Kingston was named after Kingston, Rhode Island, and incorporated as a borough in 1857. Kingston has adopted a home rule charter which became effective in January 1976.
Kingston has a rich history as a pivotal pioneer in American education. In 1775, a new school was erected on the site of one established in 1773, which is said to have been the first public school in Pennsylvania. The borough is also home to the Upper School campus of Wyoming Seminary, a prestigious college preparatory school founded in Kingston in 1844. The school was founded with a total of just 31 students—17 boys and 14 girls—enrolling in the first year. Today, Wyoming Seminary's historic campus hosts roughly 450 students and its Lower School grounds in Forty Fort host students from pre-K through eighth grade. In the Kingston middle school, there is a famous teacher named Leslie Nicholas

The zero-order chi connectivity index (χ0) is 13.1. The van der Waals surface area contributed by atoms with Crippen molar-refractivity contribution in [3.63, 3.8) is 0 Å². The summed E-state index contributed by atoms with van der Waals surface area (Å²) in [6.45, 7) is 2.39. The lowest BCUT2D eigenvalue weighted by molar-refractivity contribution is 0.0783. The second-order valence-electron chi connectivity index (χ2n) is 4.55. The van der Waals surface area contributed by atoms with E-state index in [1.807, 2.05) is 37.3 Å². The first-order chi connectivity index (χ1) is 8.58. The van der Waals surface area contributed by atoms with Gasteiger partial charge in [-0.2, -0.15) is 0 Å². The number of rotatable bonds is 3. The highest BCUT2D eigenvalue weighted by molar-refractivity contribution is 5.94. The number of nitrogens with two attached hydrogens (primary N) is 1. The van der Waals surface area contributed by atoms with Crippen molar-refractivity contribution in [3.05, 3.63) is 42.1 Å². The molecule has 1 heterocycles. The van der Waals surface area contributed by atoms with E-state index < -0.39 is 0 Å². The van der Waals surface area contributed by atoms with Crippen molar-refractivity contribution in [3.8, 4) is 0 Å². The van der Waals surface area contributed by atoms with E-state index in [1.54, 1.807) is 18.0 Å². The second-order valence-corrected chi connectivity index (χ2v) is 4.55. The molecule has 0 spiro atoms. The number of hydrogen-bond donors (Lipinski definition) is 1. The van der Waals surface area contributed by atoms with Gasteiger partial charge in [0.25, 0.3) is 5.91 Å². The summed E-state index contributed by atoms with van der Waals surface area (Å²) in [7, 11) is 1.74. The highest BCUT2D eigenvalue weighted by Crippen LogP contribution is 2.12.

In June 1972, Kingston was devastated by the flooding of Hurricane Agnes. The hurricane, at the time the most significant natural disaster in American history, wreaked havoc on Kingston and neighboring Wilkes-Barre, causing a state of emergency. The natural disaster earned national attention and a visit from President Richard Nixon who recruited Wyoming Seminary graduate Frank Carlucci, Nixon's head of the Department of Health, Education, and Welfare, as a point man to oversee flood recovery efforts.
The Municipality of Kingston was incorporated in 1857 as a Borough. Kingston became a "Home Rule Charter" Municipality in the late 1970s. The Borough of Dorranceton merged with the Borough of Kingston sometime in the 1920s and ceased to exist as a separate local government.